During our innovation labs I have grown used to witnessing jaw-dropping moments – not only in terms of the power of the brains in the room or ingenious solutions to problems we never thought we had, but much more in terms of being surprised by the discovery of extraordinary human capabilities and empowerment through technology.
Since I published 7 Ingredients to build a successful innovation ecosystem two years ago, we witnessed the results of our methods being applied across a range of different sectors and were surprised that large industry corporates – from primary industry to semiconductor manufacturers – offered to donate their IP into our toolkit. The success of these methodologies also resulted in the opportunity for me to represent women innovators as European Woman Innovator of the Year and be the first representative from the creative industries to hold this title.
We are now collaborating with the largest AI project in Swedish history to bring a variety of organisations into a space of common understanding. The bottlenecks identified appear to be the same ones that inspired our journey into building innovation ecosystems: corporates are generally reluctant to release large datasets; research is conducted in-house and centralised; collaboration with other organisations is difficult; and disruptive innovation is seen as something beyond scope and treated with extreme caution. Cue in the Industry Commons: a scale up of our innovation methodologies which unites industry stakeholders from different verticals together with the innovation community to safely bolt disruptive innovation on top of industry capabilities. If this sounds like wishful thinking, feel free to jump to point 3.
When I launched Industry Commons with a keynote at the European Commission’s Open Innovation Conference on the 13th of June 2017 it immediately triggered the establishment of the Working Group on Industrial Applications as a unique collaboration between European Directorate Generals for Research and Innovation, Jobs and Growth, and ICT. It has been written into EU policy in the form of recommendations for future programmes and has informed my AI Innovation advisory for G7 leaders as part of the i7.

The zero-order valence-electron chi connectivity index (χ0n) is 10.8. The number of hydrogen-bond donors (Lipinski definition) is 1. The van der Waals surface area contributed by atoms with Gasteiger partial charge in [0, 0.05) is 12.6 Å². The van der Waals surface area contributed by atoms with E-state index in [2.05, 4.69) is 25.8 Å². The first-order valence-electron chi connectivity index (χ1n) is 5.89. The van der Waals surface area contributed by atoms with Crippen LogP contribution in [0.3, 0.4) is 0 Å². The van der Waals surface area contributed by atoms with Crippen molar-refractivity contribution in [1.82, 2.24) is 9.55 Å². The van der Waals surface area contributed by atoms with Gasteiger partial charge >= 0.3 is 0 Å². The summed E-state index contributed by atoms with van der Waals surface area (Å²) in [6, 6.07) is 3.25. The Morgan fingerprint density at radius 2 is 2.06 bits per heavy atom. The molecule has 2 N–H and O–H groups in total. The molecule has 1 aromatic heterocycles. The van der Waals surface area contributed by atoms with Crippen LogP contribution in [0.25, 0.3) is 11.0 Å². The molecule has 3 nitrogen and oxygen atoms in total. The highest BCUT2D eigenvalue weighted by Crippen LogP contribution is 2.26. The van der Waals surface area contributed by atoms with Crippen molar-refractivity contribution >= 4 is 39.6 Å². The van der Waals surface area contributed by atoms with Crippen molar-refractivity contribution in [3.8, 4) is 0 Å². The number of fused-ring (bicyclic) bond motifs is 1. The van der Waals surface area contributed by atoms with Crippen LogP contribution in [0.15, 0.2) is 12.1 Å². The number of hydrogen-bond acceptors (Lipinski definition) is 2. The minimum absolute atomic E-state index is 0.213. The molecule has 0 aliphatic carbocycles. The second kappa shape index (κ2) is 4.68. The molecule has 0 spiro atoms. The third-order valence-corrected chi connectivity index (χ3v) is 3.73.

Here is how our 7 ingredients scale up:
1) Place creativity at the heart of industry
Creativity is not only the distinguishing feature between humans and automation, but a key skill when systems require a creative leap due to new conditions or parameters. Creative Innovation Management is the best option when open innovation activities bring unforeseen scenarios which require novel technological approaches, guidelines or business models. Effective CIM also encourages further exploration of complex scenarios, increasing the potential for innovation yield in unanticipated conditions and for transversal AI applications.
2) Deploy an effective technology transfer toolkit (TTT)
An effective technology transfer toolkit (TTT) pulls together intellectual property from a variety of stakeholders from research and industry in the form of APIs, GUIs and TUIs and presents them to the innovation community to build upon, unleashing an extremely fast knowledge feedback loop. While APIs have been referred to as “the central nervous system of the app economy”, within the Industry Commons GUIs and TUIs demonstrate real breakthroughs as they take the interaction into the physical space. Industry Commons does not preclude the GUI from adding a third, accessible dimension to its form of expression, but rather defines it as any user interface, whether on-screen or tangible, which utilises the graphic language of icons or abstract symbols as an interface with systems, products or applications. A TUI (Tangible User Interface) is a connected physical product or device which allows for interaction with remotely or locally stored digital information using the affordances of its physical and sensing properties. TUIs are proving to be great enablers for technology transfer of both fungible and non-fungible data, or of data with known or unknown properties, for AI applications in the physical space and the creation of novel transversal AI applications at the junction between verticals. The Transfer IP embedded in these interfaces is an essential component of the Industry Commons value chain.
3) Build an IP Stack
We ensure that novel and hybrid applications of existing industry and research capabilities add an Innovation IP layer to the IP Stack. At our Industry Commons testbed at Slush in Helsinki, we tested the first-ever recording of Innovation IP creation in real time. Innovators built their own layer of IP on top of Background IP and Transfer IP, which created solutions for new or previously unsolved use cases, business models and market applications. We recorded this process in the blockchain to allow for the tracking of provenance using a transparent, time-stamped, distributed and permanently attributable ledger. The IP Stack creates a sustainable system for the attribution of IP by embedding smart contracts within this process. While the reluctance to release proprietary Background IP is the most quoted bottleneck for the deployment of AI applications, unambiguous layers of intellectual property embedded within smart contracts allow Background IP to be safely embedded in disruptive products and services.
4) Break down knowledge silos